Atos’s report went to the Department for Work and Pensions, where George’s heart problems were ignored and he got six sick “points”, as he could only stand up for less than half an hour due to pain.

Short of the 15 points needed to get ESA, George was put on Jobseeker’s Allowance and told to find work.

This kind of treatment has led to huge protests nationwide, including the ‘Hardest Hit’ demo in London recently. More here on the Disabled People Against Cuts website.

Duncan-Smith is of course the minister for work and pensions. What’s happened there then? The retirement age to rise to 68 for the state pension and public sector pensions – teachers to work into old age and expected to keep up the energy and rapport for classes of 16 year olds as they did in their 20s. A blatent government campaign, demonising public sector workers as ‘scroungers’, ‘gold plated’ or ‘greedy’. Here’s some news – we pay taxes too. We also contribute to our pensions already. Our pensions are paid for doubly by ourselves, and actually, are very little. Under the new proposals many will drop to around £4000 a year, though they weren’t exactly all that much before. Contributions to rise by £40-£60 on average a month – who of us has that to spare?

Staff in the Department for Work and Pensions are the lowest paid in the Civil Service. We have also been under a pay freeze for two consecutive years. Our bonus system is massively geared towards huge payouts for IDS’ chums in the higher grades, while PCS members – largely at grades AA-EO – have their terrible pay compunded with an unequal rewards system. We should oppose the rewards/bonuses system, but while it exists, if it is performance related then grade shouldn’t be a factor. It is also the case that, the higher the grade, the more likely you are to achieve the higher box marking. More on this here.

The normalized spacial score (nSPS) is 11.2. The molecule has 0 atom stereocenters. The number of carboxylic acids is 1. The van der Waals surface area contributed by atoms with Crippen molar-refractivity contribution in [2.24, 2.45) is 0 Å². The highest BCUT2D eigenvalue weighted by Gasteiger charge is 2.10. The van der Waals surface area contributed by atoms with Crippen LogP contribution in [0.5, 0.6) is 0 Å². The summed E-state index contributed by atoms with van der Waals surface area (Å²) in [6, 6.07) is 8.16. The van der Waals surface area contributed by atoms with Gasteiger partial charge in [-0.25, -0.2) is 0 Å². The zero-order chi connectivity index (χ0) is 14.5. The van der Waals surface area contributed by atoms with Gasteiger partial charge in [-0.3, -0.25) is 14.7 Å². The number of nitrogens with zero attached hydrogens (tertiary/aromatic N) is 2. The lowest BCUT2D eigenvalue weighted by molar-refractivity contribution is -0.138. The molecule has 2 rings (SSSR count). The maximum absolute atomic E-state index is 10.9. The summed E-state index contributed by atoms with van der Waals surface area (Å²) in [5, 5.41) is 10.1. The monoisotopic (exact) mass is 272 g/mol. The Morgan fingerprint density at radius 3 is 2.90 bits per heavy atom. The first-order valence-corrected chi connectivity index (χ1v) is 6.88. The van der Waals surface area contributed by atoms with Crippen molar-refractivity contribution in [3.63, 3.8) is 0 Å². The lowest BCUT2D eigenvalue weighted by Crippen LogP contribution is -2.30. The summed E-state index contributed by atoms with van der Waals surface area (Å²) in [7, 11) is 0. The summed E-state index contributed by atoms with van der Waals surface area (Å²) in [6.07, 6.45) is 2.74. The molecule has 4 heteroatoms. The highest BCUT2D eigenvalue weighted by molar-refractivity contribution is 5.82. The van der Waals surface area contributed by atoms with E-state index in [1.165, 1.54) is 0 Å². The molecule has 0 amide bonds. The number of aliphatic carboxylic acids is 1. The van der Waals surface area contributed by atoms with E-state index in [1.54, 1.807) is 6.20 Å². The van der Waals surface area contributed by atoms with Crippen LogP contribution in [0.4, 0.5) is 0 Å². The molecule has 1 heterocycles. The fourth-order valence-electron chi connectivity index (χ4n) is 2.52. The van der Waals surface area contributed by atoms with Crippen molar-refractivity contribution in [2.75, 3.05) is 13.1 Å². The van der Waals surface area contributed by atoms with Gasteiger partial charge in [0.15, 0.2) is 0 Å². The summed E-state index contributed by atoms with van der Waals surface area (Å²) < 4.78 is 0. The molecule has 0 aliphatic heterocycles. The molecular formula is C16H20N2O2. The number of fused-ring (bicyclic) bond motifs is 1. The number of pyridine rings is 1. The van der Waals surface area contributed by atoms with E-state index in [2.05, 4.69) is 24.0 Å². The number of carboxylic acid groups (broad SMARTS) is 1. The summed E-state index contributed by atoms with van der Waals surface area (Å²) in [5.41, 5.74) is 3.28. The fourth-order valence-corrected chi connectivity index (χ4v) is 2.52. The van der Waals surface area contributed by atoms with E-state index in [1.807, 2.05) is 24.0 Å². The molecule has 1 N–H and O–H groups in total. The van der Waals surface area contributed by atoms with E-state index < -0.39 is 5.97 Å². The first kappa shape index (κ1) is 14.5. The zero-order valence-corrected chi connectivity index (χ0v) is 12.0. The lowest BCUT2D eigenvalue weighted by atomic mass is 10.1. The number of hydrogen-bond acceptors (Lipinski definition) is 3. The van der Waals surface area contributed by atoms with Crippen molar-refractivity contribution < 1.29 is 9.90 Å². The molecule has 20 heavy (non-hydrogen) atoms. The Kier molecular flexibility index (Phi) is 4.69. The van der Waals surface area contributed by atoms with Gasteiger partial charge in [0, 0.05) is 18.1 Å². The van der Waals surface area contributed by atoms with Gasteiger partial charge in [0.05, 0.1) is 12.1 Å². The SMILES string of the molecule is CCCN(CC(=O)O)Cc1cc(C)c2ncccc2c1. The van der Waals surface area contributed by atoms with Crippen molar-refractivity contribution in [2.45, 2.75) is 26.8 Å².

Under IDS’ guidance, the Department for Work and Pensions has also been shedding front line staff like there’s no tomorrow. Thousands upon thousands of Fixed Term Contract staff have been handed their notice, or had to go through regular selection exercises to apply for their own jobs. Those who leave will end up with very little opportunity for employment and are likely to be signing on on the other side of the desk from their ex-colleagues. Those who stay will remain uncertain about their position.

At a time of rising unemployment, it is absolutely nonsensical to be sacking Jobcentre Staff. The Jobcentre queue gets longer, processing times increase, and more claimaints will end up applying for crisis loans that lead them into huge debts to the Government. Staff feel the pressure more and more with every passing week, with low level management forced to crack the whip at all times. Staff are left looking at the empty desks around them, and wondering what kind of public service we’re supposed to be providing.

These are just a few, just the tip of the iceberg, of the issues that have been going on under Iain Duncan Smith’s leadership of Work and Pensions. He has not increased employment opportunities (except through fake ‘workfare’ positions to massage statistics), and unemployment, especially for the young, continues to rise.

If someone can tell me on what basis the ‘Honourable’ Mr Duncan Smith was awarded this accolade, please do get in touch. There’s a comments section at the bottom.

Rosie Huzzard

Personal Capacity